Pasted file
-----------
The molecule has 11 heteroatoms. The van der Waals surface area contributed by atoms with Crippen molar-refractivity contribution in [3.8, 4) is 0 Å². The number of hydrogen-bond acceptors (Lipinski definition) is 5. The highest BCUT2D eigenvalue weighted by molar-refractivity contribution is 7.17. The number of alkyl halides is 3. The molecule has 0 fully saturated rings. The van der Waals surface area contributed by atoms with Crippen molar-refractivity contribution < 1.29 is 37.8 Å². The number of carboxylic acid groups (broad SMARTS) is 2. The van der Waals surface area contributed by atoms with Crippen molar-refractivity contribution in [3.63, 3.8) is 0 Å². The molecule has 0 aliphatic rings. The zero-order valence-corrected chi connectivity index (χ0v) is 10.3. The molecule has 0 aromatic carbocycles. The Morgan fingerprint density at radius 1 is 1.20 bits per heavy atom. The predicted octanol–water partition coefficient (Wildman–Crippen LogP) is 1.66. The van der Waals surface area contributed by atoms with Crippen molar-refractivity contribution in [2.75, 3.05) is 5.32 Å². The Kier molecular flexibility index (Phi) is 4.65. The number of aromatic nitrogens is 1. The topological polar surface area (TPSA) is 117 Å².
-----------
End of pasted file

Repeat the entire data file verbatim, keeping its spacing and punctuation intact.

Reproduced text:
The molecule has 11 heteroatoms. The van der Waals surface area contributed by atoms with Crippen molar-refractivity contribution in [3.8, 4) is 0 Å². The number of hydrogen-bond acceptors (Lipinski definition) is 5. The highest BCUT2D eigenvalue weighted by molar-refractivity contribution is 7.17. The number of alkyl halides is 3. The molecule has 0 fully saturated rings. The van der Waals surface area contributed by atoms with Crippen molar-refractivity contribution < 1.29 is 37.8 Å². The number of carboxylic acid groups (broad SMARTS) is 2. The van der Waals surface area contributed by atoms with Crippen molar-refractivity contribution in [3.63, 3.8) is 0 Å². The molecule has 0 aliphatic rings. The zero-order valence-corrected chi connectivity index (χ0v) is 10.3. The molecule has 0 aromatic carbocycles. The Morgan fingerprint density at radius 1 is 1.20 bits per heavy atom. The predicted octanol–water partition coefficient (Wildman–Crippen LogP) is 1.66. The van der Waals surface area contributed by atoms with Crippen molar-refractivity contribution in [2.75, 3.05) is 5.32 Å². The Kier molecular flexibility index (Phi) is 4.65. The number of aromatic nitrogens is 1. The topological polar surface area (TPSA) is 117 Å².